July 27th 2019


  Buy Issue 3049
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Articles from this issue:

COVER STORY Fixing Australia: Can we trust the Morrison Government?

ENERGY Yallourn early closure more than a mere challenge, Mr Premier

CANBERRA OBSERVED Can Labor learn a lesson or is it unredeemable?

NATIONAL AFFAIRS High power prices lead to more deaths of elderly

GENDER POLITICS Catholic Ed's document strong on doctrine, weak on protocols

ENERGY Renewables do push up power price: Chicago economists

OBITUARY The eminence of Dr Joe Santamaria

HISTORY OF SCIENCE Faith and reason and Father Stanley Jaki, Part 6: Medieval Christendom sparks a revolution

ENVIRONMENT As many Pacific islands are rising as are sinking

ASIAN AFFAIRS Uyghurs lose in ethnic power play

POETRY AND HISTORY The epic of the White Horse

HUMOUR On patrol with Father Bruce

MUSIC Joao Gilberto: Carrier of melodies

CINEMA Crawl: Toothful entertainment

BOOK REVIEW America's postwar boom and its end

BOOK REVIEW The story of the drafting of a great document

BOOK REVIEW The facts behind an undying distortion

LETTERS

POETRY

Books promotion page

AUSTRALIA'S SECRET WAR:
How Unions Sabotaged Our Troops in World War II

Hal G.P. Colebatch

$44.95


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Between 1939 and 1945 virtually every major Australian warship, including at different times its entire force of cruisers, was targeted by strikes, go-slows and sabotage. Australian soldiers operating in New Guinea and the Pacific Islands went without food, radio equipment and munitions, and Australian warships sailed to and from combat zones without ammunition, because of strikes at home. Planned rescue missions for Australian prisoners-of-war in Borneo were abandoned because wharf strikes left rescuers without heavy weapons. Officers had to restrain Australian and American troops from killing striking trade unionists. Dr Colebatch’s new study tells the shocking, true, but until now largely suppressed and hidden story of this secret war waged from 1939 to 1945 by a number of key Australian communist-led trade unions against their own society and against the men and women of their own country’s fighting forces at the time of its gravest peril. The author’s conclusions are based on a broad range of sources, from letters and first-person interviews between the author and ex-servicemen to official and unofficial documents from the archives of World War II.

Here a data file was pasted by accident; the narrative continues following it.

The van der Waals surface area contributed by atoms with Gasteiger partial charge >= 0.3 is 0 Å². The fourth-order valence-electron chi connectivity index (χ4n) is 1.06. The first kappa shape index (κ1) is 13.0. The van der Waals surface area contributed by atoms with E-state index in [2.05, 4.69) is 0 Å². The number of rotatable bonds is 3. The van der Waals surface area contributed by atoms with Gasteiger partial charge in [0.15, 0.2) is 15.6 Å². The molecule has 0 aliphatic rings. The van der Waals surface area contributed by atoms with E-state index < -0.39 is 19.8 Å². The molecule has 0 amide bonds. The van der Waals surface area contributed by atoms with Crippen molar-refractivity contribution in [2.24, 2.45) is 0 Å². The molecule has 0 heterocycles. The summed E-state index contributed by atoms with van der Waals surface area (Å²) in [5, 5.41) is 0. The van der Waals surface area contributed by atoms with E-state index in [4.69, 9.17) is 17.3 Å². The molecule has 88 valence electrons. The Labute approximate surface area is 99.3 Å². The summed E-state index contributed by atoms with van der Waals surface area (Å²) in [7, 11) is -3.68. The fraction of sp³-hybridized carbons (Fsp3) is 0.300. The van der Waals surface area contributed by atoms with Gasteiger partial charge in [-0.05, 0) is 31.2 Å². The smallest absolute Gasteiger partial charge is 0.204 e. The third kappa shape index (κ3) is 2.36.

Hardcover, 340 pages, $44.95

ISBN 9780980677874


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All you need to know about
the wider impact of transgenderism on society.
TRANSGENDER: one shade of grey, 353pp, $39.99


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